Election Time: What Are the Odds?

from the more-trustworthy-than-polls dept

I have a friend who has a “modest proposal” of sorts, that instead of an electoral system, the US political system should run like a stock market. Politicians could sell their own “equity” to the market in order to raise campaign financing, and whoever had the highest stock price at election time would win the positions. His theory, of course, is that this is a more open way of showing what really happens now anyway. Now Wired has an article saying that various oddsmakers that focus on political outcomes are often more accurate than the polls. So, maybe my friend is on to something…

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Comments on “Election Time: What Are the Odds?”

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2Lazy2Register says:

Re: Trying to fix a broken system

I wondered about that myself. With the available technology (and let’s for a second just assume it can be made sufficiently secure) we could all vote on every issue via the web or whatever. Here’s the problems I came up with:
– Time. I don’t have enough time to adequately research every issue to make sure I’m making the correct choice. Not that career poiticians do wither, but they have fulltime staff to help. (Note that I agree that even with staff they still get it “wrong” most of the time)
– Interest. Not every thing I would be asked to help decide would be of any interest at all to me, so I would likely either not vote or just randomly pick a choice.
– Popular isn’t always right. My daughter would eat cotton candy for every meal if I let her. Who would make the hard decisions if popular vote was all that counted? Who would actually vote for their own tax increase?
– Fragmentation. What’s to stop a numerically superior sect from making truly onerous laws like legalized slavery or the like? I live in Ohio – do I want to live with wacky California political decisions? (Note that this is why we have an electoral college instead of just a popular vote). I don’t think I would have been a big fan of prohibition, but get enough nannies together for a popular vote and we might have it back.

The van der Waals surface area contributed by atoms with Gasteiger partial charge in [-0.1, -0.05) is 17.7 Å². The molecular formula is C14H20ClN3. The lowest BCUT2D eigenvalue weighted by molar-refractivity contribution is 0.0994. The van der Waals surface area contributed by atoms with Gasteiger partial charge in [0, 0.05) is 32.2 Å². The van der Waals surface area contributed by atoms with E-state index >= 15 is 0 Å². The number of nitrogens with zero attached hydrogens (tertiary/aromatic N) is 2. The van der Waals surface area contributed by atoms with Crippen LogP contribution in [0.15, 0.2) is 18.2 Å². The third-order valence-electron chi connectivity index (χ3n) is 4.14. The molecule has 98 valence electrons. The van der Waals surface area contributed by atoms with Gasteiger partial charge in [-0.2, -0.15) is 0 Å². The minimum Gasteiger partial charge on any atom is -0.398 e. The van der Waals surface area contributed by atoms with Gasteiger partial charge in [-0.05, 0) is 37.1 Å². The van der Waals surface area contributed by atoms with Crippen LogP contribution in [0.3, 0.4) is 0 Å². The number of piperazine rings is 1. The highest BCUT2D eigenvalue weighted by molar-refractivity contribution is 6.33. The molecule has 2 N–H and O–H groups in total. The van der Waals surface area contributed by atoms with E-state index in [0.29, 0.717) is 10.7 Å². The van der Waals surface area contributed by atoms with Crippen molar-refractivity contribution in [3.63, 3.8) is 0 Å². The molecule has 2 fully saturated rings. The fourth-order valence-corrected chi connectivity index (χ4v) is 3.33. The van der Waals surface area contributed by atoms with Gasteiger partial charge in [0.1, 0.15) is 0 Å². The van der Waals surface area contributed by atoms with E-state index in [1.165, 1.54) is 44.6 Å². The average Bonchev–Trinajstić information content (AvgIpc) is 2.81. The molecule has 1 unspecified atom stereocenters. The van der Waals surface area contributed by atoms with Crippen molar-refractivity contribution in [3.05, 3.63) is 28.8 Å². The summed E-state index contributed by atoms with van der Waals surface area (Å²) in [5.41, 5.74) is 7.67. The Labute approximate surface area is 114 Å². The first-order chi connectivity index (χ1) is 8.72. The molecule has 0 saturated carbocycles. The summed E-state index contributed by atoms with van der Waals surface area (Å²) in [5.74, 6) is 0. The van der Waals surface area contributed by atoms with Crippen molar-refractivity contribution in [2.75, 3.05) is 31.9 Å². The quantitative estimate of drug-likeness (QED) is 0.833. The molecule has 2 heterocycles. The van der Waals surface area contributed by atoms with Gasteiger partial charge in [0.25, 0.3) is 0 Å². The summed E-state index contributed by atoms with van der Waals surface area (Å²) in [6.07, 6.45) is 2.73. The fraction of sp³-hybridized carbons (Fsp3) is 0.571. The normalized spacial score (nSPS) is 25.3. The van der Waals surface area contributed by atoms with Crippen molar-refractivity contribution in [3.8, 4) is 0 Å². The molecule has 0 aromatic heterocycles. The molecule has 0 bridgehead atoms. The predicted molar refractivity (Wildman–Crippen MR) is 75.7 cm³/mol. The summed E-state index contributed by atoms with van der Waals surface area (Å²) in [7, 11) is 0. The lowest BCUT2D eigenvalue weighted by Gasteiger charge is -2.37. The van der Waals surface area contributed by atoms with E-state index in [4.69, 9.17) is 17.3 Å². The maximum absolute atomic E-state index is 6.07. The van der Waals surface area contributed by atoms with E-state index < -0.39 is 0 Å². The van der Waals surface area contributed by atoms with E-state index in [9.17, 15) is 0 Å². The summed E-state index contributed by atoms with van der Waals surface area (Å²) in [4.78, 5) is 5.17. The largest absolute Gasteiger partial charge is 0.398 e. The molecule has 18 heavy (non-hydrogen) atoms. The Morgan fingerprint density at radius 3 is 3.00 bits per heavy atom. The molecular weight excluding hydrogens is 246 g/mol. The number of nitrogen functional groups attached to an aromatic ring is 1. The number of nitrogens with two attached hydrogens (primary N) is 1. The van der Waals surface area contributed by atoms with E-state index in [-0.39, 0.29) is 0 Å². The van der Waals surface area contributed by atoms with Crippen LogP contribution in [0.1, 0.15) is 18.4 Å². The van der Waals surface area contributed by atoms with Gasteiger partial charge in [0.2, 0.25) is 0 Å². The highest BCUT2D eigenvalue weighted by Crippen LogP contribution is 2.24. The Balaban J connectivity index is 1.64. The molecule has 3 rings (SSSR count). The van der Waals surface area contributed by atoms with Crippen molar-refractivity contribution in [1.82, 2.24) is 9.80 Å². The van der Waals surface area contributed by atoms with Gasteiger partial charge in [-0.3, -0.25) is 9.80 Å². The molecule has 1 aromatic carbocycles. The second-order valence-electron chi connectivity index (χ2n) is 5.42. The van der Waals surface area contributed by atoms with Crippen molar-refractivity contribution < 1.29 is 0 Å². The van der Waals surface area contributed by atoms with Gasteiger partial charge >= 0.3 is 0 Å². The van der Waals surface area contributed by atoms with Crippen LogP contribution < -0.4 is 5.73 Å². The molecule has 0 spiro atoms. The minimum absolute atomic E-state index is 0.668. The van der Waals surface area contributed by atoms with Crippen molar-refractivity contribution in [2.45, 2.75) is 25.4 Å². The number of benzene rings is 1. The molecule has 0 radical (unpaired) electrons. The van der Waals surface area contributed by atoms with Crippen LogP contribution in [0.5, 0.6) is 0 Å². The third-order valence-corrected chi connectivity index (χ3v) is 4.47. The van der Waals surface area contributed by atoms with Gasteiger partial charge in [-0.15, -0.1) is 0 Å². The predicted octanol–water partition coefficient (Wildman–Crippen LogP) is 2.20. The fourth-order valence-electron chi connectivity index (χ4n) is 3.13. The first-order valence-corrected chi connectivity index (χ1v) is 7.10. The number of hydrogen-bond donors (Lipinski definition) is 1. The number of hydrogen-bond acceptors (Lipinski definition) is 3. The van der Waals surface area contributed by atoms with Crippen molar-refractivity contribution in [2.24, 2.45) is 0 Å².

All that being said, I think we as citizens should have more of a voice on certain issues. I personally don’t feel “represented” by our do-nothing wind bags in DC. Those pampered aristocrats don’t have the least clue about the challenges their constituents face on a daily basis.

Steve Snyder says:

Re: Re: Trying to fix a broken system

Fragmentation. What’s to stop a numerically superior sect from making truly onerous laws like legalized slavery or the like?

DeToqueville called this Tyranny of the Majority, and it is the reason we have a Constitution which is (theoretically) the supreme law of the land. The Declaration of Independence framed the Constitution by saying “We hold these truths to be self-evident, that all men are created equal, that they are endowed by their Creator with certain unalienable Rights, that among these are Life, Liberty and the pursuit of Happiness…” Unalienable being the key word there, meaning tese rights cannot be infringed upon no matter what. Though if enough people want something, a super majority can pass an ammendment to the Constitution. But there hasn’t been a new ammendment passed in over 30 years.

I live in Ohio – do I want to live with wacky California political decisions? (Note that this is why we have an electoral college instead of just a popular vote).

Partially true, but this is something that I think the federal government is in violation of the Constitution–the Tenth Amendment says, “The powers not delegated to the United States by the Constitution, nor prohibited by it to the States, are reserved to the States respectively, or
to the people.” Yet the federal government has continuously created federal laws where they have no right–the state’s should be free to decide anything not explicitly stated in the Constitution. For example, the fed witholding highway funding unless a state complies with their speed limit mandates.

While the idea of allowing everyone to vote on everything and seems intriguing, I think the biggest threat is general apathy of the people. Look at how horrible voting rates are right now. Consider if people had to vote all the time, they would probably drop even more, especially for things people don’t understand (like the DMCA). On an issue like that, maybe 5 or 10% of the population would vote, that’s just scary–because it means that an active few could probably get their view passed. The flipside is scary too–thinking about if a lot of people actually do vote, for most of them, they won’t really understand the issue and go on a whim–or worse yet, Disney sends everyone a free movie with a plug to vote for a DMCA like law. Granted Disney buys votes now, and that’s a problem too, but eventually campaign finance reform has to happen right? And I guess it’s a matter of the old “better the devil you know.”

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